(Cross-posted @ ZDNet | Beyond IT Failure Blog)

CIO playbook: Citizen development is your ‘most important’ tool

CIO playbook Citizen development is your 'most important' tool

A citizen developer in action. Photo by Michael Krigsman.

The topic of low-code platforms and citizen development has come up a lot lately during my discussions with Chief Information Officers. Given the mandate to innovate while spending less money, interest in this topic is not surprising.

The heart of citizen development is giving knowledgeable end-users the tools to create applications on their own, without IT involvement or intervention.

Citizen development offers several benefits:

  • Fit. No one knows what a business user needs better than that person herself. When users create apps, by definition, those apps fit the users’ business purposes.
  • Speed. Citizen developers don’t wait for IT to approve apps, specs, screens, data access, or anything else. They do the work and have the result right away.
  • Cost. IT saves money on developers when users in other departments build apps; it’s a simple cost equation.

During episode 283 of the CXOTalk series of conversations with the world’s top innovators, I asked three-time CIO and author of the book Driving Digital, Isaac Sacolick, for his thoughts on citizen development:

I think it’s probably the most important technology tool that CIOs need to look at. We do not have enough staff and our staff who are strong at AppDev really need to focus on the customer-facing pieces that are going to move the needle.

Building tools for dealing with knowledge bases, doing workflows, integrating enterprise data sources into a single utility that can be used for a one-time purpose — these are great use cases for low-code environments to get developers to be more productive and even citizen development programs.

Sacolick also addressed potential issues with citizen development, in areas such as governance, security, and data integration:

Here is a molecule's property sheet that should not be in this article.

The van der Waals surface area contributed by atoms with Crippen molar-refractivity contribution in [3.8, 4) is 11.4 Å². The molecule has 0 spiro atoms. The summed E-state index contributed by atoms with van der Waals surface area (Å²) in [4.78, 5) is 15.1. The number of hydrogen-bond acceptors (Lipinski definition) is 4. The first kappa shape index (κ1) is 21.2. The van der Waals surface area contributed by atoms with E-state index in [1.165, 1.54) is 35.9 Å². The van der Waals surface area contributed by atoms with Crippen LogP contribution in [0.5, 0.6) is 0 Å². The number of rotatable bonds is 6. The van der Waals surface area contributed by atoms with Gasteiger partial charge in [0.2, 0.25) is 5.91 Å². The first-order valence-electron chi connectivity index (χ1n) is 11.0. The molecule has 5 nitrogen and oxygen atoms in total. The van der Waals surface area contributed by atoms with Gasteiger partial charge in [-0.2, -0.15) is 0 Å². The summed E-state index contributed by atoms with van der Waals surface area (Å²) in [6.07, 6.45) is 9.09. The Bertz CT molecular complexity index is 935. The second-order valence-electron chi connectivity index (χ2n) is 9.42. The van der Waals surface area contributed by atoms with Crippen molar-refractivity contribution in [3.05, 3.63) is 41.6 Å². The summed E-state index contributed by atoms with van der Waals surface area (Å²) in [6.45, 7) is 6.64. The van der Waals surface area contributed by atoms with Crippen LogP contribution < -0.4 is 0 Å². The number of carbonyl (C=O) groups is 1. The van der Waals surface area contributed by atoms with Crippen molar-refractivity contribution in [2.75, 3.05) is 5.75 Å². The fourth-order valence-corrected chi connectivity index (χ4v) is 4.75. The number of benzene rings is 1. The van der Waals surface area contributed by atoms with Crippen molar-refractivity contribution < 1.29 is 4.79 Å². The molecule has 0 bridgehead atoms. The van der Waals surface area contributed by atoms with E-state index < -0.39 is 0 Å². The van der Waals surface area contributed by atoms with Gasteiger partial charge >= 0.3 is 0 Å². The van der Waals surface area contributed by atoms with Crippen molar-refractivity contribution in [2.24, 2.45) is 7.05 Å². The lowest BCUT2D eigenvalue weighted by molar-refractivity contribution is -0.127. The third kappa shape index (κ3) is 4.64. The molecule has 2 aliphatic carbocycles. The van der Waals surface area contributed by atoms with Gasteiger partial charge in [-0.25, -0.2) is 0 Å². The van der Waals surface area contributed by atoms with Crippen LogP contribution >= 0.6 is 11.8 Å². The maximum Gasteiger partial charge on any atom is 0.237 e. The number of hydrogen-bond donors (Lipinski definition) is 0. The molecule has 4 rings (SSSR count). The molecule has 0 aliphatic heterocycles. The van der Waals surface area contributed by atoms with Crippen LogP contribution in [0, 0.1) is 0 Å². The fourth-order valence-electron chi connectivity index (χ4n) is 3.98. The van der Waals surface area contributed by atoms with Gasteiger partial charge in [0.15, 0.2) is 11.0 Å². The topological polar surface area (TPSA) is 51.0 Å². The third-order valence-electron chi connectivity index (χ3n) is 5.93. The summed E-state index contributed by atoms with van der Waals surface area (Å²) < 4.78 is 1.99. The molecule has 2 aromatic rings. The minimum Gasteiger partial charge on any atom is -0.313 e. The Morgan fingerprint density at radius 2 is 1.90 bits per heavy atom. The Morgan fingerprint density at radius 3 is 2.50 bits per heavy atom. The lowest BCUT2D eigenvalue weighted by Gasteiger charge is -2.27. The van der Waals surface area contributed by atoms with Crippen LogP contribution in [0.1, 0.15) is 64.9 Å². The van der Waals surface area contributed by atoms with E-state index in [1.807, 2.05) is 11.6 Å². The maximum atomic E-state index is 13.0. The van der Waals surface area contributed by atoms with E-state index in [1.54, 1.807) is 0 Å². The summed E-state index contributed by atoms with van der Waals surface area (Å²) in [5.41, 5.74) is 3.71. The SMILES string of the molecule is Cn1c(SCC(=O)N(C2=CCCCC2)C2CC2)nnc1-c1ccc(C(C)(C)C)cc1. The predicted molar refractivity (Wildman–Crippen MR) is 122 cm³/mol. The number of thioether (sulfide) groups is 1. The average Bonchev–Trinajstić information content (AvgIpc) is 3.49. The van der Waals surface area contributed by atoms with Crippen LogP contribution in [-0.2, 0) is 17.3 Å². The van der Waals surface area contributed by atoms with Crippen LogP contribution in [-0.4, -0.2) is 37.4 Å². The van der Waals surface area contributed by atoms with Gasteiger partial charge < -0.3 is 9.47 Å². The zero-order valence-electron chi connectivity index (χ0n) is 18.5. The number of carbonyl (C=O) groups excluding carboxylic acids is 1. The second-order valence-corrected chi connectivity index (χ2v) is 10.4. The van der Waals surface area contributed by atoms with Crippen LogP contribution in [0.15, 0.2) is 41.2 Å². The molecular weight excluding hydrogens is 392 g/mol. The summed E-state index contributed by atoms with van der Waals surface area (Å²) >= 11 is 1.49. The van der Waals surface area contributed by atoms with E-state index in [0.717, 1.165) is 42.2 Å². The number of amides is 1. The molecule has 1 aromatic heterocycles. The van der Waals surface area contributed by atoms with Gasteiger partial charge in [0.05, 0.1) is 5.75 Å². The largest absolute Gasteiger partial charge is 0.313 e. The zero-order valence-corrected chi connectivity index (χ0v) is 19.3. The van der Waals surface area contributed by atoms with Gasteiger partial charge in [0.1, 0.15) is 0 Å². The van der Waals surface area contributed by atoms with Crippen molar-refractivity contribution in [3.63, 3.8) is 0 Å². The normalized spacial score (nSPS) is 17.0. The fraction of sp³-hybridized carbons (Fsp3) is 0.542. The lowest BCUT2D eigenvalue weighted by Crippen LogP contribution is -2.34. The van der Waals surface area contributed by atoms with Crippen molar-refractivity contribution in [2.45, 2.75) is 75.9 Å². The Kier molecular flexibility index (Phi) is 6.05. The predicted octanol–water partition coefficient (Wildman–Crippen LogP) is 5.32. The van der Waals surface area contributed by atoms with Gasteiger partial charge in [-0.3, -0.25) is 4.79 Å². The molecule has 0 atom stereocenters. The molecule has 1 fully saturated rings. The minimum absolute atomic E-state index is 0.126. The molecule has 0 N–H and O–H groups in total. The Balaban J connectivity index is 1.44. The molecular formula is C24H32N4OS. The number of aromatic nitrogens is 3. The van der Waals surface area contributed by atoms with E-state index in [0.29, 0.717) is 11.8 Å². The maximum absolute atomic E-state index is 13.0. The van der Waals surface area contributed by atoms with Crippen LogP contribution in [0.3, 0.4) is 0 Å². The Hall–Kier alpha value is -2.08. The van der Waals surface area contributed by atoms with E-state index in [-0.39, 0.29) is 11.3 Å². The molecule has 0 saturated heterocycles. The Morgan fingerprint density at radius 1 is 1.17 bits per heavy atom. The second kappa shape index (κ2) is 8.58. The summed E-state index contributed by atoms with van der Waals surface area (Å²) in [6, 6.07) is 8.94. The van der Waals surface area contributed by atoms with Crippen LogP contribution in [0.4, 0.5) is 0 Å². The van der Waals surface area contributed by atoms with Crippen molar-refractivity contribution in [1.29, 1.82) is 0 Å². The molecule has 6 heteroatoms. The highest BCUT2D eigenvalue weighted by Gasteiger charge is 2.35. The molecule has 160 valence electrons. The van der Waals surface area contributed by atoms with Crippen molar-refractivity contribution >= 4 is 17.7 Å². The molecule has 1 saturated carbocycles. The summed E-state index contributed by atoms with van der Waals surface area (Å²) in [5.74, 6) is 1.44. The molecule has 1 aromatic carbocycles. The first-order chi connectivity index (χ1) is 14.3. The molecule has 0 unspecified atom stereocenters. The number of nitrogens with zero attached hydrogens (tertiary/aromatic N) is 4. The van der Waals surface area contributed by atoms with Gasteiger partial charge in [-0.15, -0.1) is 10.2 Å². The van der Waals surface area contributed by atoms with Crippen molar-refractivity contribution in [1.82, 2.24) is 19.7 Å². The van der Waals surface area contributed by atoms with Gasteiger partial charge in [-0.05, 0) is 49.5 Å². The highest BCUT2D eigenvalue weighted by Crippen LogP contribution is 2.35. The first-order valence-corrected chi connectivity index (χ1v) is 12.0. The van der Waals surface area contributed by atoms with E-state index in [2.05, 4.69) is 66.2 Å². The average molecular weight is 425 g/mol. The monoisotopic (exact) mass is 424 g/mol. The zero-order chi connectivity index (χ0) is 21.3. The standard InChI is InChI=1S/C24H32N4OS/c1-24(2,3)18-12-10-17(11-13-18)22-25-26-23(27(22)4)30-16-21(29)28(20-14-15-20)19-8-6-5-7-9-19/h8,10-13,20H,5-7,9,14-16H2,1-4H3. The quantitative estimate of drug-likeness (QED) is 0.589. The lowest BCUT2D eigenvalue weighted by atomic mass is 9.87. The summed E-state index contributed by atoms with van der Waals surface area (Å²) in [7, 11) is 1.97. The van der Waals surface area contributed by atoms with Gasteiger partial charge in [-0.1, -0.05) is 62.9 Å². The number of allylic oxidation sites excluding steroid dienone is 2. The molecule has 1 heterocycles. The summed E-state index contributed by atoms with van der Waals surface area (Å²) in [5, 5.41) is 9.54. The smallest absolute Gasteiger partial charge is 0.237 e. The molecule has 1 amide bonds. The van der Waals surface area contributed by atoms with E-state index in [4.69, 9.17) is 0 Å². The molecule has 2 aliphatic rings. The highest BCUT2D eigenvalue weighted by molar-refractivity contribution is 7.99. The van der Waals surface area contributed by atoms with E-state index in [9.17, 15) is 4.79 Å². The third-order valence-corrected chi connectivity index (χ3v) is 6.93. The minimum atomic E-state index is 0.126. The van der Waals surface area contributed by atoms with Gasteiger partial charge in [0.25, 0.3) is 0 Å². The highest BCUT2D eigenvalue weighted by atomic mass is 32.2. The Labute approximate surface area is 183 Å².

CIOs should stop using the word governance. They should implement governance in a way that people will understand it. Governance includes things like version control, locking down information but giving access to the people who need it. It means improving data quality and solving those problems when you give new technology to a business group.

We need to provide tools [that allow citizen developers] to do things in a safe way, in a controlled way, and a practiced way. That’s what governance is about. We must help end-users understand the practices they must implement.

Citizen development is a crucial topic for CIOs today. Nick Johnson of Salesforce interviewed me recently about citizen development, and the conversation sheds light on important issues.

Here is a somewhat edited and reworked version of that conversation:

SALESFORCE: In 2017, all U.S. computer science graduates would have filled less than 9% of all open developer positions. There are plenty of people out there who are suggesting there is a large and growing “skills gap” in the IT world. Do you agree with them and how did we get to this point?

MICHAEL KRIGSMAN: I agree that there’s an IT skills gap, but to answer your question, let’s look at the history of IT.

IT as a corporate function began with technology in the 1950’s. Computers were large, expensive, and complicated machines, so it made sense to create layers of protection between business users and those with the technical skills to operate that equipment. We all know the stereotype of people in white coats with punch cards.

From the dawn of corporate computing until recently, the focus of IT has been on protecting those complicated machines and providing an interface to make them available to business users.

1280px-Univac_1108_Census_Bureau

1280px-Univac_1108_Census_Bureau

UNIVAC computer, used for the 1960 U.S. census

We live in a different world now — a world of digital transformation — and two key shifts have had a major impact on the role, responsibilities, and purpose of the IT department.

First, equipment has become much less expensive and therefore pervasive. Second, we’re all computer experts now, and computing is an integral part of our daily lives.

Although these shifts have had profound implications for modern IT departments, some senior IT leaders still have the old mentality and act like the primary role of IT is protecting corporate assets and infrastructure. Although these attitudes are changing, they are still out there.

And yet, business partners and users today expect IT to support agility and speed rather than merely protect assets. Yes, protection and governance are essential, but users want IT to deliver clear business benefit – they want IT to supply technology that solves their problems fast and without hassle.

We need to distinguish between speed, efficiency, and innovation when it comes to IT.